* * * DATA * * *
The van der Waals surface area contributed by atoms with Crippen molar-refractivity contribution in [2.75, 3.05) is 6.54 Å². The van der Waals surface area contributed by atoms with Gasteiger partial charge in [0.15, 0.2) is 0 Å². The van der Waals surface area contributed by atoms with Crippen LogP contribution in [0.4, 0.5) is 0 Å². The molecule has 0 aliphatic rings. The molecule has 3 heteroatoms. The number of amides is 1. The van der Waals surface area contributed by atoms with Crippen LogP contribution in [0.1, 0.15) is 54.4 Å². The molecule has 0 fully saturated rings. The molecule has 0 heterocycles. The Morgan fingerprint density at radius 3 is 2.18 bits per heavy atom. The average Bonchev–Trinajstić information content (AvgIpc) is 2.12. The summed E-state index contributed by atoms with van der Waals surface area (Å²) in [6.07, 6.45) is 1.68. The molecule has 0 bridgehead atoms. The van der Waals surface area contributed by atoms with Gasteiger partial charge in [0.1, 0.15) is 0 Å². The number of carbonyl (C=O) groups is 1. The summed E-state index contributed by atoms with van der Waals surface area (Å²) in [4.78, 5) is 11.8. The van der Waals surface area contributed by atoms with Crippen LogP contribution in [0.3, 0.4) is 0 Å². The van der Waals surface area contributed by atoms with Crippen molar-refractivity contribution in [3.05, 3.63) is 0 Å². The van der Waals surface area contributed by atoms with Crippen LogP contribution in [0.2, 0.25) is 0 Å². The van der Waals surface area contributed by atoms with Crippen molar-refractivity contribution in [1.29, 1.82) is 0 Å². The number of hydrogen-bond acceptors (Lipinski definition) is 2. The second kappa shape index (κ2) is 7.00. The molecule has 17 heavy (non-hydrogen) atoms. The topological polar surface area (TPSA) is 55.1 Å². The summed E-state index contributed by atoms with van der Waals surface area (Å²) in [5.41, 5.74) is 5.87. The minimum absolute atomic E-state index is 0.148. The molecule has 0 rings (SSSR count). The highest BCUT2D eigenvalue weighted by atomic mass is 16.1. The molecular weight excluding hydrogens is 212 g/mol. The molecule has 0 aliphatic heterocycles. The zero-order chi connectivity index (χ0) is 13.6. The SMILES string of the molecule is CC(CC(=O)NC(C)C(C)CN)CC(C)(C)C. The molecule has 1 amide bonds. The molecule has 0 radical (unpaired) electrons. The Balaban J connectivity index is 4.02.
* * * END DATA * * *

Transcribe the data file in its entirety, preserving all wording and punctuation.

The van der Waals surface area contributed by atoms with Crippen molar-refractivity contribution in [2.75, 3.05) is 6.54 Å². The van der Waals surface area contributed by atoms with Gasteiger partial charge in [0.15, 0.2) is 0 Å². The van der Waals surface area contributed by atoms with Crippen LogP contribution in [0.4, 0.5) is 0 Å². The molecule has 0 aliphatic rings. The molecule has 3 heteroatoms. The number of amides is 1. The van der Waals surface area contributed by atoms with Crippen LogP contribution in [0.1, 0.15) is 54.4 Å². The molecule has 0 fully saturated rings. The molecule has 0 heterocycles. The Morgan fingerprint density at radius 3 is 2.18 bits per heavy atom. The average Bonchev–Trinajstić information content (AvgIpc) is 2.12. The summed E-state index contributed by atoms with van der Waals surface area (Å²) in [6.07, 6.45) is 1.68. The molecule has 0 bridgehead atoms. The van der Waals surface area contributed by atoms with Gasteiger partial charge in [0.1, 0.15) is 0 Å². The number of carbonyl (C=O) groups is 1. The summed E-state index contributed by atoms with van der Waals surface area (Å²) in [4.78, 5) is 11.8. The van der Waals surface area contributed by atoms with Crippen LogP contribution in [0.3, 0.4) is 0 Å². The van der Waals surface area contributed by atoms with Crippen molar-refractivity contribution in [3.05, 3.63) is 0 Å². The van der Waals surface area contributed by atoms with Crippen LogP contribution in [0.2, 0.25) is 0 Å². The van der Waals surface area contributed by atoms with Crippen molar-refractivity contribution in [1.29, 1.82) is 0 Å². The number of hydrogen-bond acceptors (Lipinski definition) is 2. The second kappa shape index (κ2) is 7.00. The molecule has 17 heavy (non-hydrogen) atoms. The topological polar surface area (TPSA) is 55.1 Å². The summed E-state index contributed by atoms with van der Waals surface area (Å²) in [5.41, 5.74) is 5.87. The minimum absolute atomic E-state index is 0.148. The molecule has 0 rings (SSSR count). The highest BCUT2D eigenvalue weighted by atomic mass is 16.1. The molecular weight excluding hydrogens is 212 g/mol. The molecule has 0 aliphatic heterocycles. The zero-order chi connectivity index (χ0) is 13.6. The SMILES string of the molecule is CC(CC(=O)NC(C)C(C)CN)CC(C)(C)C. The molecule has 1 amide bonds. The molecule has 0 radical (unpaired) electrons. The Balaban J connectivity index is 4.02.